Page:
As Monday night’s presidential debate loomed, Orlando residents bonded in a civil manner at two presidential debate watch parties hosted in two classy downtown bars and eateries. One took place at The Abbey, put on by Southern Strategy Group, and the other at Mucho Tequila and Tacos, hosted by the Tiger Bay Club.

At both, Republicans, Democrats, and independent voters socialized with no hostility. The overall theme at both was one of congeniality and friendship, with an electric energy around the debates and a hope of being entertained by them, and perhaps informed, too.

At The Abbey, red and blue lights showered the dark bar, and young people in business-casual clothes mingled about while thumping bass-heavy music provided a backdrop. In the corner of the bar, guests had the option to participate in a photo booth with red and blue boxing gloves and masks depicting Hillary Clinton and Donald Trump.

According to Southern Strategy Group Managing Partner Kelly Cohen, the lighthearted tone was on purpose — it was intended to bring everyone together in the midst of a heated political season.

“We wanted to bring everyone together,” she said. “We wanted to lower things a bit for the debate. We have Trump supporters, Hillary supporters, Gary Johnson supporters … we wanted to have a little civility, a little fun.”

She said she believed everyone supporting every candidate “loved America,” but that they differed in how to go about fixing the country’s problems. That was where the tension came from, she said.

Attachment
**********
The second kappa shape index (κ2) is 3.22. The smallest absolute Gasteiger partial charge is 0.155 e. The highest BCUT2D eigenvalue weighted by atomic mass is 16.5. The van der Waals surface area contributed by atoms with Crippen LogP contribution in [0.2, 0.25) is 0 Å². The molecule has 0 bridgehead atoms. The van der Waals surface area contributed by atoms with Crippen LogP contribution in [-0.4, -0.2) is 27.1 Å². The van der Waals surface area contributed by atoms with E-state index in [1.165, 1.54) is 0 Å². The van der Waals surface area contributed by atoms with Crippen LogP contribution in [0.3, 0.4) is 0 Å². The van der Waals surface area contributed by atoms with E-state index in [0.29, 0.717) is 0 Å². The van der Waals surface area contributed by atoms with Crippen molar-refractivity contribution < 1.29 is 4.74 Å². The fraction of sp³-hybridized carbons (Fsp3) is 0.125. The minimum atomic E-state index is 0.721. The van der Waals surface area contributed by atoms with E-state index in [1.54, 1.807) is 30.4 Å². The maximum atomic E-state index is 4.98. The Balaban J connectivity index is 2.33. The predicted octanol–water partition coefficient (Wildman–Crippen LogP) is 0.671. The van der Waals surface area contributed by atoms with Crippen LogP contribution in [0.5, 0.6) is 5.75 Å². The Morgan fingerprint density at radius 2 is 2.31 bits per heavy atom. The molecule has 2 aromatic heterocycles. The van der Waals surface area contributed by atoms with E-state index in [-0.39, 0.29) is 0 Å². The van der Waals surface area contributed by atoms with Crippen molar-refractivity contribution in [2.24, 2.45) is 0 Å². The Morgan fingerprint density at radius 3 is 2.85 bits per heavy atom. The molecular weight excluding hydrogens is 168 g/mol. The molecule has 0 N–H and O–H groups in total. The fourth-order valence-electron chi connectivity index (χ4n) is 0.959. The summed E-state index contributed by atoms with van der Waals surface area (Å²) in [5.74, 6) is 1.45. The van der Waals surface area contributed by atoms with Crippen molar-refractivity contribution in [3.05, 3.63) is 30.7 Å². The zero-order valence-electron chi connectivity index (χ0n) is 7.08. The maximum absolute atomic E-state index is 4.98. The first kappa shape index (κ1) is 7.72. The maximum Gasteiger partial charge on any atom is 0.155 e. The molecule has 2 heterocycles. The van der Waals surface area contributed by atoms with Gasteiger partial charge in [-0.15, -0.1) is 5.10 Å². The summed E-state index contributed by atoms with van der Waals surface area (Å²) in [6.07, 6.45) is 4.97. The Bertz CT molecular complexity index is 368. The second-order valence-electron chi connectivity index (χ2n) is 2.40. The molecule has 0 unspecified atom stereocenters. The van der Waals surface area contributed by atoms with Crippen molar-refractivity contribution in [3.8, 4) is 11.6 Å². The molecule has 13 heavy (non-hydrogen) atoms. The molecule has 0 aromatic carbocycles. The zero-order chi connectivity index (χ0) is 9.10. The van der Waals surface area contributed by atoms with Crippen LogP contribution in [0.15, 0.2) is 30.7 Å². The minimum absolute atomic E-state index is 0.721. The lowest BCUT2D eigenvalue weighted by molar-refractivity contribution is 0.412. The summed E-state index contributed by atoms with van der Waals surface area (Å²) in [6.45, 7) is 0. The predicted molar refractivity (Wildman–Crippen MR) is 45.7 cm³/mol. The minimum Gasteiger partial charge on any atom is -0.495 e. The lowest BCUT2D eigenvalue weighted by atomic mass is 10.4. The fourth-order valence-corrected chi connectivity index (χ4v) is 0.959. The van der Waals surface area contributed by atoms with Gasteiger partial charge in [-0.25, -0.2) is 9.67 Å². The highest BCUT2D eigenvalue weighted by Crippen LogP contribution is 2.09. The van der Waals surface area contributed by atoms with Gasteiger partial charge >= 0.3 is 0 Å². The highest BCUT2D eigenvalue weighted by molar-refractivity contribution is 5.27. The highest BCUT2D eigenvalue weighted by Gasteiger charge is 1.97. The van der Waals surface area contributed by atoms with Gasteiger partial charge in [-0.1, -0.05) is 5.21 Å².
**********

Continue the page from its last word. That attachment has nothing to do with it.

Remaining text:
Inside, Donna Dowless sat perched at the bar waiting for the debate to begin. She said she was curious to see each candidate detail their positions.

“I want to see each candidate specify how we’re going to move forward to accomplish the goals of this country,” she said. “Peace, freedom, equality, diversity, growth, the economy. I hope to see some of that in discussion.”

But others like Kunal Patel said the party was enjoyable for the way it offered a bridge between the two divided parties.

“It’s simply a good thing to have people come together and take a look at politics and discuss as colleagues, rather than two sides,” he said. “It’s a great way to move people ahead.”

Over at Mucho, the party was smaller and more intimate, the crowd generally older and coming in larger groups, whether friend or family. The lighting was warm, and the atmosphere more relaxed, with less room to stand and walk around and more tables to sit down at instead.

Nancy Robinson, vice president of Tiger Bay’s local chapter, said it was “exciting” to see so many people engaged.

“As crazy as this election has been, it’s done good to involve people in the process,” she said. “Being engaged is important.”

A guest at the Tiger Bay party, Brandon Ellsbury, shared a similar sentiment — for better or worse, the election has brought out a fire in people to get interested in politics.

“I hope that young people will take notice of the debate,” he said. “Not just stay home because the options aren’t good.”

But a guest at The Abbey, Lyndon Carter, said despite the enjoyable party and its intentions to heal a rift, Orlando wasn’t in need of much healing.

“In general, there’s a difference between the national election and what’s going on here locally,” he said. “Orlando is extremely collegial. It’s inviting to different backgrounds. The national election is catering to a different type of voter than is found here. A lot of these people already know each other. Orlando isn’t as polarized as the rest of the country. The rest of the country should be more like Orlando.”

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